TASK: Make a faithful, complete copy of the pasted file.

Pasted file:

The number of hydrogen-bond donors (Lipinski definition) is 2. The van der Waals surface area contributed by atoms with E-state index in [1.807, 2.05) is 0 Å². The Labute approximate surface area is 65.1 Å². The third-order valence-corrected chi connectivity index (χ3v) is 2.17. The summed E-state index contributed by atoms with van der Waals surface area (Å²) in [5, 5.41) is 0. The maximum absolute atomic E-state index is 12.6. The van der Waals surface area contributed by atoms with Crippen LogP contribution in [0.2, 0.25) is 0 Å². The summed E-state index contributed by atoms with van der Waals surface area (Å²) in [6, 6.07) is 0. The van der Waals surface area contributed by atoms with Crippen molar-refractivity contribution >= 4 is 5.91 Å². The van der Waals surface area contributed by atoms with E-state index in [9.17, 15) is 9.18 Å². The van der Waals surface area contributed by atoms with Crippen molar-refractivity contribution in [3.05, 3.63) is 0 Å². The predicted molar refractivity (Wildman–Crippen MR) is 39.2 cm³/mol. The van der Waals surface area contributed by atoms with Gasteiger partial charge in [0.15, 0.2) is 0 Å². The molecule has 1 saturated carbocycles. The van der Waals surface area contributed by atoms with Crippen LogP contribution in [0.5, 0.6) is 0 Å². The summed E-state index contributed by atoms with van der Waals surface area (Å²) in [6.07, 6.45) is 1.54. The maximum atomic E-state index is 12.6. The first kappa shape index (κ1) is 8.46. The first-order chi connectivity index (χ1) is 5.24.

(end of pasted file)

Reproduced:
The number of hydrogen-bond donors (Lipinski definition) is 2. The van der Waals surface area contributed by atoms with E-state index in [1.807, 2.05) is 0 Å². The Labute approximate surface area is 65.1 Å². The third-order valence-corrected chi connectivity index (χ3v) is 2.17. The summed E-state index contributed by atoms with van der Waals surface area (Å²) in [5, 5.41) is 0. The maximum absolute atomic E-state index is 12.6. The van der Waals surface area contributed by atoms with Crippen LogP contribution in [0.2, 0.25) is 0 Å². The summed E-state index contributed by atoms with van der Waals surface area (Å²) in [6, 6.07) is 0. The van der Waals surface area contributed by atoms with Crippen molar-refractivity contribution >= 4 is 5.91 Å². The van der Waals surface area contributed by atoms with E-state index in [9.17, 15) is 9.18 Å². The van der Waals surface area contributed by atoms with Crippen molar-refractivity contribution in [3.05, 3.63) is 0 Å². The predicted molar refractivity (Wildman–Crippen MR) is 39.2 cm³/mol. The van der Waals surface area contributed by atoms with Gasteiger partial charge in [0.15, 0.2) is 0 Å². The molecule has 1 saturated carbocycles. The van der Waals surface area contributed by atoms with Crippen LogP contribution in [0.5, 0.6) is 0 Å². The summed E-state index contributed by atoms with van der Waals surface area (Å²) in [6.07, 6.45) is 1.54. The maximum atomic E-state index is 12.6. The first kappa shape index (κ1) is 8.46. The first-order chi connectivity index (χ1) is 5.24.